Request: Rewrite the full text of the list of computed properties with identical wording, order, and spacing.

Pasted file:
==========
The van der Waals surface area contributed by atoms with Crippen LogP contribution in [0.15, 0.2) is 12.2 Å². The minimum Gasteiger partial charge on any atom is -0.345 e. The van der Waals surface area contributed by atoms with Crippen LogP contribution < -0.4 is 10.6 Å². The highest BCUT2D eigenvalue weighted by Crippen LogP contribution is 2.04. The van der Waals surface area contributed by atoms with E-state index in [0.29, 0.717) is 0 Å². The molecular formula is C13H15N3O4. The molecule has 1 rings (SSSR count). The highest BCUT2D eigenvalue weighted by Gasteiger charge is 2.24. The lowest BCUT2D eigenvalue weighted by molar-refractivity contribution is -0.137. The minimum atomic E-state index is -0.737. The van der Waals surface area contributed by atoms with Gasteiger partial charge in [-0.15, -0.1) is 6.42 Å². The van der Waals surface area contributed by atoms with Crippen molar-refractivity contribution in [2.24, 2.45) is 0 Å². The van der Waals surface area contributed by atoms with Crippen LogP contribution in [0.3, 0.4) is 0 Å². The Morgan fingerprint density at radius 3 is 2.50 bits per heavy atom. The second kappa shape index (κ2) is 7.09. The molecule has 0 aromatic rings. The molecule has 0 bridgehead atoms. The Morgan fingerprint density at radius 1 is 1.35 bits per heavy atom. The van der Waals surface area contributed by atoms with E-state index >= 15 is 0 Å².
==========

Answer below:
The van der Waals surface area contributed by atoms with Crippen LogP contribution in [0.15, 0.2) is 12.2 Å². The minimum Gasteiger partial charge on any atom is -0.345 e. The van der Waals surface area contributed by atoms with Crippen LogP contribution < -0.4 is 10.6 Å². The highest BCUT2D eigenvalue weighted by Crippen LogP contribution is 2.04. The van der Waals surface area contributed by atoms with E-state index in [0.29, 0.717) is 0 Å². The molecular formula is C13H15N3O4. The molecule has 1 rings (SSSR count). The highest BCUT2D eigenvalue weighted by Gasteiger charge is 2.24. The lowest BCUT2D eigenvalue weighted by molar-refractivity contribution is -0.137. The minimum atomic E-state index is -0.737. The van der Waals surface area contributed by atoms with Gasteiger partial charge in [-0.15, -0.1) is 6.42 Å². The van der Waals surface area contributed by atoms with Crippen molar-refractivity contribution in [2.24, 2.45) is 0 Å². The van der Waals surface area contributed by atoms with Crippen LogP contribution in [0.3, 0.4) is 0 Å². The Morgan fingerprint density at radius 3 is 2.50 bits per heavy atom. The second kappa shape index (κ2) is 7.09. The molecule has 0 aromatic rings. The molecule has 0 bridgehead atoms. The Morgan fingerprint density at radius 1 is 1.35 bits per heavy atom. The van der Waals surface area contributed by atoms with E-state index >= 15 is 0 Å².